The number of Texas intensive care unit beds available for adult patients is at an all-time low for the pandemic, with only 259 staffed beds open across the state as of Wednesday, as hospitals fight a historic staffing crisis and more unvaccinated people infected by the omicron variant pour into hospitals.
That’s 11 fewer beds than the previous record set in September during the deadly surge of the delta variant of COVID-19, according to the Texas Department of State Health Services. An average of 295 available beds has been reported in the last week, which is also lower than previous record averages.
The crunch on the state’s intensive care units comes as patient cases skyrocket and as hospitals themselves work to fill shifts left open by more workers home sick from COVID-19.
As of Wednesday, more than 13,300 hospitalized Texans have tested positive for the virus.
“Because of the high level of transmission and infectivity of the omicron variant, so many of our staff are getting positive,” said Bryan Alsip, chief medical officer for University Health in San Antonio. “We’ve been doing this a long time now — close to two years. We’re now experiencing our fourth large surge of those patients. It can get tiring.”
Alsip said University Health — the public hospital system for the San Antonio and the third largest of its kind in the state — is approaching numbers of hospitalized COVID-19 patients that the system has not seen since the last deadly surges in the early months of 2021 or the fall and summer of 2020.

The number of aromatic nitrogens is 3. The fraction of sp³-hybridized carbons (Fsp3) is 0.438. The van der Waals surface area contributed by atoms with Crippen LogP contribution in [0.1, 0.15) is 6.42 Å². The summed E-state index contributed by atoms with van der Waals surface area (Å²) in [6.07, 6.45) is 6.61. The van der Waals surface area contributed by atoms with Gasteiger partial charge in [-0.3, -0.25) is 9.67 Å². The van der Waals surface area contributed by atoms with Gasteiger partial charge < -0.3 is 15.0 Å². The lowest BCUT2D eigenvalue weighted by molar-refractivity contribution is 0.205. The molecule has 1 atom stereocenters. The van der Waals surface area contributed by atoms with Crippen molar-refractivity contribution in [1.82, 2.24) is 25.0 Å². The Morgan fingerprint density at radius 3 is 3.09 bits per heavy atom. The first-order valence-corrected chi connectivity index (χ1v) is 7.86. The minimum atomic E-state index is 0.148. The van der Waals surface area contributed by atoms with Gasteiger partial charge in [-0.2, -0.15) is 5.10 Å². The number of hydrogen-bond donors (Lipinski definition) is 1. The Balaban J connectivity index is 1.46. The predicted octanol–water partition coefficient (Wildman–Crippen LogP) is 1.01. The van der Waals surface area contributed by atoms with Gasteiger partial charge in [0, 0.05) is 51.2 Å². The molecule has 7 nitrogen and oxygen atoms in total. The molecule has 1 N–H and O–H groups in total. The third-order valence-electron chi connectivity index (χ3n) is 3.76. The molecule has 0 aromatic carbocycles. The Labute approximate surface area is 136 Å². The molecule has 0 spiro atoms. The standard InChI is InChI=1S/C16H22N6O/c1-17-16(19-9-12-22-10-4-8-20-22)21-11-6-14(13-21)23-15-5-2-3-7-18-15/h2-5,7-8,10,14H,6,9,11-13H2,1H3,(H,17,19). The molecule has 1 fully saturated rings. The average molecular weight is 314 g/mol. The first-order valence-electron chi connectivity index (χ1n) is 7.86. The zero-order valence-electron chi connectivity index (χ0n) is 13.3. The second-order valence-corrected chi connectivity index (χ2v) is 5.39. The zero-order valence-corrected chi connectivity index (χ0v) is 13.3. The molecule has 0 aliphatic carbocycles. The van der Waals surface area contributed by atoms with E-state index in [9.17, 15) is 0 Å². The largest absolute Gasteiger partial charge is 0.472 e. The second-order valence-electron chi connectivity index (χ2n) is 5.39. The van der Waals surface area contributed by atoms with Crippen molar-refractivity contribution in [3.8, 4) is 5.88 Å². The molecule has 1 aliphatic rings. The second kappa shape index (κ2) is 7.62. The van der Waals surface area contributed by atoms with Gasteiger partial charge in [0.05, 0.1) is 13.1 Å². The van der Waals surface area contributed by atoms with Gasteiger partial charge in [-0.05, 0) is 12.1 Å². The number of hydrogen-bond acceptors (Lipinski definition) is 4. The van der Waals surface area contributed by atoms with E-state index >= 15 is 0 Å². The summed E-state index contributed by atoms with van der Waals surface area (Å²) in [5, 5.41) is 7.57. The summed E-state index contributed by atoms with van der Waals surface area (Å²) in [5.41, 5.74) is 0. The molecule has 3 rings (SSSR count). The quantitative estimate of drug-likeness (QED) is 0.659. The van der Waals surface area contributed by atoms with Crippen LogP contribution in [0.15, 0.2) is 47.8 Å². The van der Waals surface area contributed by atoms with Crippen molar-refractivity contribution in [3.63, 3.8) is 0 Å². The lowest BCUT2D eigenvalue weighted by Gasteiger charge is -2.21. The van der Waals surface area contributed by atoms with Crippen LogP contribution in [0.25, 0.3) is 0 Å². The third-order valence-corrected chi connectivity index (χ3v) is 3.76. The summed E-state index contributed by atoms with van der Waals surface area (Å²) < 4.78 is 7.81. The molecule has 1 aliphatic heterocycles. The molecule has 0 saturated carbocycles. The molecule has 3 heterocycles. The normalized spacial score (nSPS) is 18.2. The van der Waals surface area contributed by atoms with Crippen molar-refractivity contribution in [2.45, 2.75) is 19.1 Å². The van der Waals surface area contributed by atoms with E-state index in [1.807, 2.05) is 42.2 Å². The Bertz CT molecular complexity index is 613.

The most recent surge of cases, which started in December, is being blamed on the omicron variant of COVID-19 — a less serious but more contagious version of the virus than the more recent delta variant. Carrie Kroll, vice president of advocacy, public policy and political strategy for the Texas Hospital Association, said the omicron surge compounded with the lingering jump in cases from the delta variant, leading to fewer available resources.
“A lot of our state wasn’t necessarily done with delta when omicron came on,” Kroll said.
Indeed, ICU admissions for adults with COVID are lower than previous surges, and fewer of those patients need ventilators now, according to state data. Smaller percentages of patients who test positive are being admitted into the hospital for COVID treatment, and hospital stays are getting shorter, according to hospital officials.
In Dallas-Fort Worth area hospitals, most of the city’s major hospitals are all reporting ICU capacity levels over the 90% mark as of earlier this month. A little less than half of those patients have COVID-19, Steve Love, president and chief executive of the DFW Hospital Council, said Thursday. That proportion of COVID-19 patients in ICU matches last year’s peak in the number from last year.
But while omicron is putting fewer patients into the ICU than in previous surges, there are also fewer ICU beds that are able to be staffed due to a nursing shortage, officials say — and the sheer number of omicron cases is pushing patient counts higher.
The bottom line, they say, is that there are fewer beds for any Texas patient who may be suffering a serious medical event and need intensive care — whether they were put there by omicron or not.
“There’s trauma, there’s heart attacks, there’s strokes — and those are critical illnesses and injuries that need care in a timely manner,” Alsip said. “When you have lower capacity … it’s harder and harder sometimes for patients to access those services.”